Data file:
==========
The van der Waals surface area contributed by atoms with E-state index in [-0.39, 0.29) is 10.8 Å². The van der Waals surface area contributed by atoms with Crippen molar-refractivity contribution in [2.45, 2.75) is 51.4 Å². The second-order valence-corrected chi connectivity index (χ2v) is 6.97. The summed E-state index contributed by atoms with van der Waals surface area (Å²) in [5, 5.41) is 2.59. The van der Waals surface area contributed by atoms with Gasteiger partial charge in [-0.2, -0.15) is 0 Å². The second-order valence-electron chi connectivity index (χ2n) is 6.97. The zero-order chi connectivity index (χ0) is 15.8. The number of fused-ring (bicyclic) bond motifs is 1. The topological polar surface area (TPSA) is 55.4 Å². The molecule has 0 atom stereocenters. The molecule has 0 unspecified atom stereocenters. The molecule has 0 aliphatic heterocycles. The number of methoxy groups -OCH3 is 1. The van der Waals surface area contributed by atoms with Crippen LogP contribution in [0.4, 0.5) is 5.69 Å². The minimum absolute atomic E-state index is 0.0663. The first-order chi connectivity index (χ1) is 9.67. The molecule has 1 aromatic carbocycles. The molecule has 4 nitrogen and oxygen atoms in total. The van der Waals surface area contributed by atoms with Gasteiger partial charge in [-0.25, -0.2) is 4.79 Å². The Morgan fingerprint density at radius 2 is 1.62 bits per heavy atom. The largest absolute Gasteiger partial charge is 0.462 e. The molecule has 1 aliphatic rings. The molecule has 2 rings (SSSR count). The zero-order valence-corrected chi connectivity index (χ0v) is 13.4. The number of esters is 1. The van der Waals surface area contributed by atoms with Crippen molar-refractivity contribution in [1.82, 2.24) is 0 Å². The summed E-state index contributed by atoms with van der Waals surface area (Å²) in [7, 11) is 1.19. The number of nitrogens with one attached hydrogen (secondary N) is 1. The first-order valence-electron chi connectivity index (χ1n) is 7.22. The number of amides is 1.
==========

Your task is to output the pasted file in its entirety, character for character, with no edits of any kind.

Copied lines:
The van der Waals surface area contributed by atoms with E-state index in [-0.39, 0.29) is 10.8 Å². The van der Waals surface area contributed by atoms with Crippen molar-refractivity contribution in [2.45, 2.75) is 51.4 Å². The second-order valence-corrected chi connectivity index (χ2v) is 6.97. The summed E-state index contributed by atoms with van der Waals surface area (Å²) in [5, 5.41) is 2.59. The van der Waals surface area contributed by atoms with Gasteiger partial charge in [-0.2, -0.15) is 0 Å². The second-order valence-electron chi connectivity index (χ2n) is 6.97. The zero-order chi connectivity index (χ0) is 15.8. The number of fused-ring (bicyclic) bond motifs is 1. The topological polar surface area (TPSA) is 55.4 Å². The molecule has 0 atom stereocenters. The molecule has 0 unspecified atom stereocenters. The molecule has 0 aliphatic heterocycles. The number of methoxy groups -OCH3 is 1. The van der Waals surface area contributed by atoms with Crippen LogP contribution in [0.4, 0.5) is 5.69 Å². The minimum absolute atomic E-state index is 0.0663. The first-order chi connectivity index (χ1) is 9.67. The molecule has 1 aromatic carbocycles. The molecule has 4 nitrogen and oxygen atoms in total. The van der Waals surface area contributed by atoms with Gasteiger partial charge in [-0.25, -0.2) is 4.79 Å². The Morgan fingerprint density at radius 2 is 1.62 bits per heavy atom. The largest absolute Gasteiger partial charge is 0.462 e. The molecule has 1 aliphatic rings. The molecule has 2 rings (SSSR count). The zero-order valence-corrected chi connectivity index (χ0v) is 13.4. The number of esters is 1. The van der Waals surface area contributed by atoms with Crippen molar-refractivity contribution in [1.82, 2.24) is 0 Å². The summed E-state index contributed by atoms with van der Waals surface area (Å²) in [7, 11) is 1.19. The number of nitrogens with one attached hydrogen (secondary N) is 1. The first-order valence-electron chi connectivity index (χ1n) is 7.22. The number of amides is 1.